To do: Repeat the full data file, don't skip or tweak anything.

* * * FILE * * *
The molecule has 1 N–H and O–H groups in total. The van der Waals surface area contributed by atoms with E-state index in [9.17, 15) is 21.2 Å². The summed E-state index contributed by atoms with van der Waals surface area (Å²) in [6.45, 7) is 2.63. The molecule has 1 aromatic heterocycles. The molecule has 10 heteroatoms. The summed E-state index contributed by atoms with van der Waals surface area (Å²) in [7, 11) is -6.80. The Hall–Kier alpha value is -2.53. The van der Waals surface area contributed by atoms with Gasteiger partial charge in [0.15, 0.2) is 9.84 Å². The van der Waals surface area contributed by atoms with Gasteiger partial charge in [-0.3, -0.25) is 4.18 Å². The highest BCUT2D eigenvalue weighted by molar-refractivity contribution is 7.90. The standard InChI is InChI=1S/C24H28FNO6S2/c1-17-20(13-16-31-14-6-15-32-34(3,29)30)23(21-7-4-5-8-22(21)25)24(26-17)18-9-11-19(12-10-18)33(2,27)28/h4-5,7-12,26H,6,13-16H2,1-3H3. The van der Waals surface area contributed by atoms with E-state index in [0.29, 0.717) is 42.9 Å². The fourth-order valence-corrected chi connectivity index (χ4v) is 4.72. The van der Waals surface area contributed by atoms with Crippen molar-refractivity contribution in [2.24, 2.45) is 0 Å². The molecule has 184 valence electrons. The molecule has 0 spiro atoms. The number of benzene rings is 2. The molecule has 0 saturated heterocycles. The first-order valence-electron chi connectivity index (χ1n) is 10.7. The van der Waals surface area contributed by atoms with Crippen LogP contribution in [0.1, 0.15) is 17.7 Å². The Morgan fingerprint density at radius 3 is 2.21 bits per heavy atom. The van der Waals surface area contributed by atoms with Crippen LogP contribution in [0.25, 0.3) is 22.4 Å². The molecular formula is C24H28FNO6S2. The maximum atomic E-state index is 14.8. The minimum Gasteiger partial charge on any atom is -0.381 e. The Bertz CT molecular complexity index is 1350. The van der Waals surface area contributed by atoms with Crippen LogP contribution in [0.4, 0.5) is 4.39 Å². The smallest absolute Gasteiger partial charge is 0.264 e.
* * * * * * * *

The molecule has 1 N–H and O–H groups in total. The van der Waals surface area contributed by atoms with E-state index in [9.17, 15) is 21.2 Å². The summed E-state index contributed by atoms with van der Waals surface area (Å²) in [6.45, 7) is 2.63. The molecule has 1 aromatic heterocycles. The molecule has 10 heteroatoms. The summed E-state index contributed by atoms with van der Waals surface area (Å²) in [7, 11) is -6.80. The Hall–Kier alpha value is -2.53. The van der Waals surface area contributed by atoms with Gasteiger partial charge in [0.15, 0.2) is 9.84 Å². The van der Waals surface area contributed by atoms with Gasteiger partial charge in [-0.3, -0.25) is 4.18 Å². The highest BCUT2D eigenvalue weighted by molar-refractivity contribution is 7.90. The standard InChI is InChI=1S/C24H28FNO6S2/c1-17-20(13-16-31-14-6-15-32-34(3,29)30)23(21-7-4-5-8-22(21)25)24(26-17)18-9-11-19(12-10-18)33(2,27)28/h4-5,7-12,26H,6,13-16H2,1-3H3. The van der Waals surface area contributed by atoms with E-state index in [0.29, 0.717) is 42.9 Å². The fourth-order valence-corrected chi connectivity index (χ4v) is 4.72. The van der Waals surface area contributed by atoms with Crippen molar-refractivity contribution in [2.24, 2.45) is 0 Å². The molecule has 184 valence electrons. The molecule has 0 spiro atoms. The number of benzene rings is 2. The molecule has 0 saturated heterocycles. The first-order valence-electron chi connectivity index (χ1n) is 10.7. The van der Waals surface area contributed by atoms with Crippen LogP contribution in [0.1, 0.15) is 17.7 Å². The Morgan fingerprint density at radius 3 is 2.21 bits per heavy atom. The van der Waals surface area contributed by atoms with Crippen LogP contribution in [0.25, 0.3) is 22.4 Å². The molecular formula is C24H28FNO6S2. The maximum atomic E-state index is 14.8. The minimum Gasteiger partial charge on any atom is -0.381 e. The Bertz CT molecular complexity index is 1350. The van der Waals surface area contributed by atoms with Crippen LogP contribution in [0.4, 0.5) is 4.39 Å². The smallest absolute Gasteiger partial charge is 0.264 e.